Clause 4 was put in as an amendment to the bill by the public bill committee in its final session scrutinising the proposed legislation last week.
The clause, which was introduced with no debate by committee members, seeks to amend current legislation so that permitted development rights that involve changes of use may require the approval of the local council or the secretary of state.
It says: "Where planning permission is granted by a development order for development consisting of a change in the use of land in England, the order may require the approval of the local planning authority, or of the secretary of state, to be obtained –
a) for the use of the land for the new use
b) with respect to matters that relate to the new use and are specified in the order."
The move follows the government’s announcement in September that it would revive its proposal to allow buildings to be switched from office to residential use without the need for planning permission.
At the time communities secretary Eric Pickles said that the government would also provide the opportunity for authorities to "seek a local exemption where they believe there will be an adverse economic impact".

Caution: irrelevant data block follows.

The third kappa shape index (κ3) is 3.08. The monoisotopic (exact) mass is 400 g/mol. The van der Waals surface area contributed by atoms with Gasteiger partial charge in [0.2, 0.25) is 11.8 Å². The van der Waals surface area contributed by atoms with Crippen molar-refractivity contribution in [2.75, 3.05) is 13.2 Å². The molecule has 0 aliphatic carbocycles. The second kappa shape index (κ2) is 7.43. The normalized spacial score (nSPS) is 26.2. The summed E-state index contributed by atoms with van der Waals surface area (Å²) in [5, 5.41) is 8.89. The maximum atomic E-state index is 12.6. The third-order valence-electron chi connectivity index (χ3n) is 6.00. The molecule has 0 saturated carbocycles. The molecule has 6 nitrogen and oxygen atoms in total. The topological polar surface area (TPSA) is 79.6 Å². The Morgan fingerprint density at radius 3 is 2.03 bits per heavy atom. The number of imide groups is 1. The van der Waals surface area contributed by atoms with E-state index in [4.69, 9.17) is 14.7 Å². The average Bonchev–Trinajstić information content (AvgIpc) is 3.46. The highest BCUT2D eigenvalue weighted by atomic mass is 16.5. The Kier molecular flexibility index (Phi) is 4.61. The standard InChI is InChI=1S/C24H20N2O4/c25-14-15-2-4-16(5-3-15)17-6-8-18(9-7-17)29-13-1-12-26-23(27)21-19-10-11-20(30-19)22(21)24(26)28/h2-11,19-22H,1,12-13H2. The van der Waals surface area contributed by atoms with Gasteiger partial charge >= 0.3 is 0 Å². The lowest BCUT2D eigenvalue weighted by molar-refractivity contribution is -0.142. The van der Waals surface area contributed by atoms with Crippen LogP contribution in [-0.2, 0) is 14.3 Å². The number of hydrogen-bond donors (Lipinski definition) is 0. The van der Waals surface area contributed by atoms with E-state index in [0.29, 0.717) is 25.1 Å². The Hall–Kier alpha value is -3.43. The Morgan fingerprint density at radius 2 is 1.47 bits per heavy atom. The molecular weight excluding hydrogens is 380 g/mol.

Duncan Field, planning partner at law firm Wragge and Co, said he believed the new clause had been introduced as part of the proposal to allow permitted development rights to change from commercial to residential use.
He said: "Reading between the lines this clause addresses the disquiet expressed by some local authorities over allowing this change of use. Most of the time development is planned and commercial developments are often in locations that are suitable for that not residential uses."
Field said the clause could give local authorities the discretion to approve or reject proposals like the prior approval procedure for telecommunication developments such as mobile telephone masts.
The bill is due to have its report stage and third reading on Monday after which it will go to the House of Lords for further debate.